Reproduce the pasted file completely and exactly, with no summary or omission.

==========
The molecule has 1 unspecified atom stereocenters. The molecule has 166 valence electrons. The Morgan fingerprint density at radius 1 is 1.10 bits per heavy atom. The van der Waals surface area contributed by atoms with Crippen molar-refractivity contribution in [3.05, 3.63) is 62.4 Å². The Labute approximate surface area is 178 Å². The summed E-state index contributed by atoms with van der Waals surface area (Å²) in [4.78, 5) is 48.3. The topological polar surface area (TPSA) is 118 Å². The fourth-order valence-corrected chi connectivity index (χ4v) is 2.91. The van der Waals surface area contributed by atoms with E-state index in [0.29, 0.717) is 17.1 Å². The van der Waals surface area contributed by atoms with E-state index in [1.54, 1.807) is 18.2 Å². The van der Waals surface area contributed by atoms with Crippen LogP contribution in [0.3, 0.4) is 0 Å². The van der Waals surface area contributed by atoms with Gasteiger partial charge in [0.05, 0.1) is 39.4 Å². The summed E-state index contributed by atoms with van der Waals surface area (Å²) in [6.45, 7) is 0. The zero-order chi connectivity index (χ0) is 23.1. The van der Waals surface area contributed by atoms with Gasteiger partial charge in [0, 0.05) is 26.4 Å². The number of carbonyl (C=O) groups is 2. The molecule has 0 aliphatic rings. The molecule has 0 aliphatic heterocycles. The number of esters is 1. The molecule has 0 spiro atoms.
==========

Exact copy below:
The molecule has 1 unspecified atom stereocenters. The molecule has 166 valence electrons. The Morgan fingerprint density at radius 1 is 1.10 bits per heavy atom. The van der Waals surface area contributed by atoms with Crippen molar-refractivity contribution in [3.05, 3.63) is 62.4 Å². The Labute approximate surface area is 178 Å². The summed E-state index contributed by atoms with van der Waals surface area (Å²) in [4.78, 5) is 48.3. The topological polar surface area (TPSA) is 118 Å². The fourth-order valence-corrected chi connectivity index (χ4v) is 2.91. The van der Waals surface area contributed by atoms with E-state index in [0.29, 0.717) is 17.1 Å². The van der Waals surface area contributed by atoms with E-state index in [1.54, 1.807) is 18.2 Å². The van der Waals surface area contributed by atoms with Crippen LogP contribution in [0.3, 0.4) is 0 Å². The van der Waals surface area contributed by atoms with Gasteiger partial charge in [0.05, 0.1) is 39.4 Å². The summed E-state index contributed by atoms with van der Waals surface area (Å²) in [6.45, 7) is 0. The zero-order chi connectivity index (χ0) is 23.1. The van der Waals surface area contributed by atoms with Gasteiger partial charge in [0, 0.05) is 26.4 Å². The number of carbonyl (C=O) groups is 2. The molecule has 0 aliphatic rings. The molecule has 0 aliphatic heterocycles. The number of esters is 1. The molecule has 0 spiro atoms.